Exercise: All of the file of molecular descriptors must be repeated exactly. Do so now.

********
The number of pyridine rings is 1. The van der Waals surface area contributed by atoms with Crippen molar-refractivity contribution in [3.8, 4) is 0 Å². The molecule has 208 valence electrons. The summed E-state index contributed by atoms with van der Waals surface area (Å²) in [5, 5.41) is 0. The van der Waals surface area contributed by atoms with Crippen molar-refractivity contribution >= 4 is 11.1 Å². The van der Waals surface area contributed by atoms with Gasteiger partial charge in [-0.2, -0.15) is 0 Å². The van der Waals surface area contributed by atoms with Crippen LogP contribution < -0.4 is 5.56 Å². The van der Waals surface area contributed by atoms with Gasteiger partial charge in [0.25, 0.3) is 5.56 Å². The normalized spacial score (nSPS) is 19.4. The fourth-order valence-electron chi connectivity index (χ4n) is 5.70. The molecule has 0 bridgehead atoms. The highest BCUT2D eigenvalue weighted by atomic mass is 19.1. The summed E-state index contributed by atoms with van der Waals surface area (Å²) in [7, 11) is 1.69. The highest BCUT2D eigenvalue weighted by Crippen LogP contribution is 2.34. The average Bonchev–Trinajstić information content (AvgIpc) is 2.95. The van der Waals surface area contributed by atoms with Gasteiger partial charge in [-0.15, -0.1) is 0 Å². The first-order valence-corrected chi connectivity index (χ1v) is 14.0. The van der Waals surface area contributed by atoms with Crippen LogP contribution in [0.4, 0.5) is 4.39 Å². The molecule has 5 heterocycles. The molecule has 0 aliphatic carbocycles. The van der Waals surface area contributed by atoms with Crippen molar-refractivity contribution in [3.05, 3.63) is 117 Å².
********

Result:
The number of pyridine rings is 1. The van der Waals surface area contributed by atoms with Crippen molar-refractivity contribution in [3.8, 4) is 0 Å². The molecule has 208 valence electrons. The summed E-state index contributed by atoms with van der Waals surface area (Å²) in [5, 5.41) is 0. The van der Waals surface area contributed by atoms with Crippen molar-refractivity contribution >= 4 is 11.1 Å². The van der Waals surface area contributed by atoms with Gasteiger partial charge in [-0.2, -0.15) is 0 Å². The van der Waals surface area contributed by atoms with Crippen LogP contribution < -0.4 is 5.56 Å². The van der Waals surface area contributed by atoms with Gasteiger partial charge in [0.25, 0.3) is 5.56 Å². The normalized spacial score (nSPS) is 19.4. The fourth-order valence-electron chi connectivity index (χ4n) is 5.70. The molecule has 0 bridgehead atoms. The highest BCUT2D eigenvalue weighted by atomic mass is 19.1. The summed E-state index contributed by atoms with van der Waals surface area (Å²) in [7, 11) is 1.69. The highest BCUT2D eigenvalue weighted by Crippen LogP contribution is 2.34. The average Bonchev–Trinajstić information content (AvgIpc) is 2.95. The van der Waals surface area contributed by atoms with Gasteiger partial charge in [-0.15, -0.1) is 0 Å². The first-order valence-corrected chi connectivity index (χ1v) is 14.0. The van der Waals surface area contributed by atoms with Crippen LogP contribution in [0.4, 0.5) is 4.39 Å². The molecule has 5 heterocycles. The molecule has 0 aliphatic carbocycles. The van der Waals surface area contributed by atoms with Crippen molar-refractivity contribution in [3.05, 3.63) is 117 Å².